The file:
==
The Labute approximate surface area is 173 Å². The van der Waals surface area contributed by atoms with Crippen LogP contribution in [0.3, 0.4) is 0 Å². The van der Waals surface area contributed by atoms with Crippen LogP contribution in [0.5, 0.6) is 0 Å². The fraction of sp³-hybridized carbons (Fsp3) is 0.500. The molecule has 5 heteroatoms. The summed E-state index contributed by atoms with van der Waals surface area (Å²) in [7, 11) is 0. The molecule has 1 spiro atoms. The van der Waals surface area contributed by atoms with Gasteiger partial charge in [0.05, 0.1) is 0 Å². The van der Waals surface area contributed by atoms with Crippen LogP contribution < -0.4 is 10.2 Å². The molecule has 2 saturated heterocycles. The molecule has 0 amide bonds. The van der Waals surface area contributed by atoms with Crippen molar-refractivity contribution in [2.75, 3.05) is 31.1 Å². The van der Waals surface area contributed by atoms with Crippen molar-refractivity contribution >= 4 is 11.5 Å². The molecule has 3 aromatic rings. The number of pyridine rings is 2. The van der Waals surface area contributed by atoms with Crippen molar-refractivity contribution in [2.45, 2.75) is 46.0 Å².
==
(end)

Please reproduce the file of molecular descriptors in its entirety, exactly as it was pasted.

The Labute approximate surface area is 173 Å². The van der Waals surface area contributed by atoms with Crippen LogP contribution in [0.3, 0.4) is 0 Å². The van der Waals surface area contributed by atoms with Crippen LogP contribution in [0.5, 0.6) is 0 Å². The fraction of sp³-hybridized carbons (Fsp3) is 0.500. The molecule has 5 heteroatoms. The summed E-state index contributed by atoms with van der Waals surface area (Å²) in [7, 11) is 0. The molecule has 1 spiro atoms. The van der Waals surface area contributed by atoms with Gasteiger partial charge in [0.05, 0.1) is 0 Å². The van der Waals surface area contributed by atoms with Crippen LogP contribution < -0.4 is 10.2 Å². The molecule has 2 saturated heterocycles. The molecule has 0 amide bonds. The van der Waals surface area contributed by atoms with Crippen molar-refractivity contribution in [2.75, 3.05) is 31.1 Å². The van der Waals surface area contributed by atoms with Crippen molar-refractivity contribution >= 4 is 11.5 Å². The molecule has 3 aromatic rings. The number of pyridine rings is 2. The van der Waals surface area contributed by atoms with Crippen molar-refractivity contribution in [2.45, 2.75) is 46.0 Å².